Starring: Beanie Feldstein, Alfie Allen, Emma Thompson, Chris O'Dowd
It’s been a good time to be a straight, white, teenage girl going to the movies in the last couple of years. Lady Bird, Eighth Grade, The Edge of Seventeen, Booksmart have dominated headlines and many more titles have emerged in quieter corners, breaking through the boys’ club to let young women come of age, too. But the risk we start to encounter is when the checklist of representation starts to overrun the actual specific value of a new story.
How to Build a Girl has been on the mainstream radar for some years now, but only in book form, as the 2014 autobiographical novel by Caitlin Moran. The prospect of a screen adaptation was enticing for fans of Moran and young women craving relatability – but its delivery is somewhat underwhelming, as this chirpy 90s story feels late to the party, struggling to find a contemporary bite.
The film follows 16-year-old Johanna Morrigan, a spunky teenager determined to make a life for herself beyond Wolverhampton. She worships at the shrine of influential figures on her bedroom wall, including Donna Summer, Sylvia Plath, Liz Taylor and Karl Marx. Johanna has hungry, enormous eyes for a world she wants to make a dent in.
Her story begins when she starts writing, bursting into the very male offices of a rock music magazine in London and making them take a chance on her. It works, for a while, and so begins her reinvention into the abrasive and enticing critic with red hair, top hats and fishnets, Dolly Wilde.
Beanie Feldstein in How to Build a Girl
The hurricane girl is played by Beanie Feldstein, already a reliable name in the modern canon of onscreen girlhood. But Feldstein doesn’t seem quite at home with a syrupy, one-octave-too-high Midlands accent and a performative grudge to carry. She portrays Moran’s itchy feet admirably, but seldom delivers on the alleged depth and brazen sincerity that first convinced a world of readers.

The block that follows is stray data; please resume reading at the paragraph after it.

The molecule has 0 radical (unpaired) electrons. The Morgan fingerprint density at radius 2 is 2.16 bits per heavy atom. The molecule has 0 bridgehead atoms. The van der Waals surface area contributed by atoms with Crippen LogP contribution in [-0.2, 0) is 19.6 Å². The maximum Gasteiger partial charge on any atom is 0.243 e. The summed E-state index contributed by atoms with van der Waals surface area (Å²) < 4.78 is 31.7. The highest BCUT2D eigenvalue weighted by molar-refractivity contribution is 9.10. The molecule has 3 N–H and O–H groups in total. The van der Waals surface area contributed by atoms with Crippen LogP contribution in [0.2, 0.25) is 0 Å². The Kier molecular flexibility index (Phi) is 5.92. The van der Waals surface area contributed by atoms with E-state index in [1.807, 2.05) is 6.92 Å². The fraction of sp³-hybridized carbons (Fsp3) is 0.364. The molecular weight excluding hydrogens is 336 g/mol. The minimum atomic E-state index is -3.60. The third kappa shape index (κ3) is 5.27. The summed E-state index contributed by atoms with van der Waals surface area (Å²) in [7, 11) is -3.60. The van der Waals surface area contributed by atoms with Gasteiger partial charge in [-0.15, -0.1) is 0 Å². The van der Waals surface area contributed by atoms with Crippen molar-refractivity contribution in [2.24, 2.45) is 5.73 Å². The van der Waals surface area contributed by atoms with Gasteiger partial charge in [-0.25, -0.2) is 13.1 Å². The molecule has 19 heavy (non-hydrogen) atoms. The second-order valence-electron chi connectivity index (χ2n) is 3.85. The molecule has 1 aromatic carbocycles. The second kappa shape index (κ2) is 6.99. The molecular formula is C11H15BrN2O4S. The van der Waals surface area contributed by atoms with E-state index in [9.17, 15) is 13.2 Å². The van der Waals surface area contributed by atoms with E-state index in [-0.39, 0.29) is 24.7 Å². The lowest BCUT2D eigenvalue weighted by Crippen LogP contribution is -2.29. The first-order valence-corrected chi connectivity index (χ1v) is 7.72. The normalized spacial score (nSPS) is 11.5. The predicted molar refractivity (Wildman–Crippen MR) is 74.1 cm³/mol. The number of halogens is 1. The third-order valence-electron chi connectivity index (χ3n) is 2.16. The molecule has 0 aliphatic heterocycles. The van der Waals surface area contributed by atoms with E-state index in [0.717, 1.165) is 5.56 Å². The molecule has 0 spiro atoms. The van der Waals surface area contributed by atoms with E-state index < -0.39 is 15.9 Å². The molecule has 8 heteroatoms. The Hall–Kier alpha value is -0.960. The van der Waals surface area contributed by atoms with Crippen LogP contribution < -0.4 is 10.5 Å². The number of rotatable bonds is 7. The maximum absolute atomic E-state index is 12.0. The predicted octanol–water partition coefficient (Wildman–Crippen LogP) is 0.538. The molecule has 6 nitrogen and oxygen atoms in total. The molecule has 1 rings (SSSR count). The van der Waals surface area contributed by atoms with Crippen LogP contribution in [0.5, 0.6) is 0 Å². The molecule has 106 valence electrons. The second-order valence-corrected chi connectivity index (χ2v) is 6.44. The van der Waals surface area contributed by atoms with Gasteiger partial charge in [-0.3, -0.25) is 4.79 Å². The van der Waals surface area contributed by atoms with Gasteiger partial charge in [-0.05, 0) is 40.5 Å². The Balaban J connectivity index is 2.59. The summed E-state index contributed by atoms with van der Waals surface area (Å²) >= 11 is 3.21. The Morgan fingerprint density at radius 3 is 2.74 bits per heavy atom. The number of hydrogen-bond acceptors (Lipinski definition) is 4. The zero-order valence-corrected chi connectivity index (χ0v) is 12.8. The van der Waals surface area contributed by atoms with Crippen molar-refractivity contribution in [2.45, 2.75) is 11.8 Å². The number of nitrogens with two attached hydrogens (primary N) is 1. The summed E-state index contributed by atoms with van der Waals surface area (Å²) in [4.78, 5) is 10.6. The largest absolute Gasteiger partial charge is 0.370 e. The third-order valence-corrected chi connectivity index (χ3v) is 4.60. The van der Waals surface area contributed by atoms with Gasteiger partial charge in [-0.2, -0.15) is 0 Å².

It’s at once rewarding and deeply frustrating that the most convincing character in How to Build a Girl is the boy that Johanna falls for. Alfie Allen stakes his claim as a major player in the realm of girl crushes (a species that will seldom fade from view) as musician John Kite. With glittering eyes and a kind demeanour, Allen illuminates each scene he’s in and anchors Johanna’s unstable energy thoughtfully.
Johanna’s journey is one of personal growth that has a practical, financial weight to it, as she jarringly tells her brother Chrissy that ‘this bitch be paying rent’ without a hint of satire. It’s admirable but also superficial, as the complexities of the Morrigan household are skimmed over too briefly – poverty is symbolised by little more than a TV being crated in and out of the house.
The plausibility of this young girl’s success also hasn’t aged well, as the prospect of a staff job at a magazine at the age of 17, or the offer of a monthly column for another publication seems rather idealistic in a story so many have praised for its grounded vision.
There are moments of sweetness and unquestionable chemistry between Feldstein and Allen, but it feels like times have moved far beyond what Moran first wrote for a worldwide family of young women. Her story had its time on the page, but moviegoers can now build richer, wiser alter egos without her.
Reviewed at the 2019 Toronto International Film Festival. How to Build a Girl will be released in UK cinemas on 3 July.
|What||How to Build a Girl review|
03 Jul 20 – 03 Jul 21, TIMES VARY
|Price||£ determined by cinemas|
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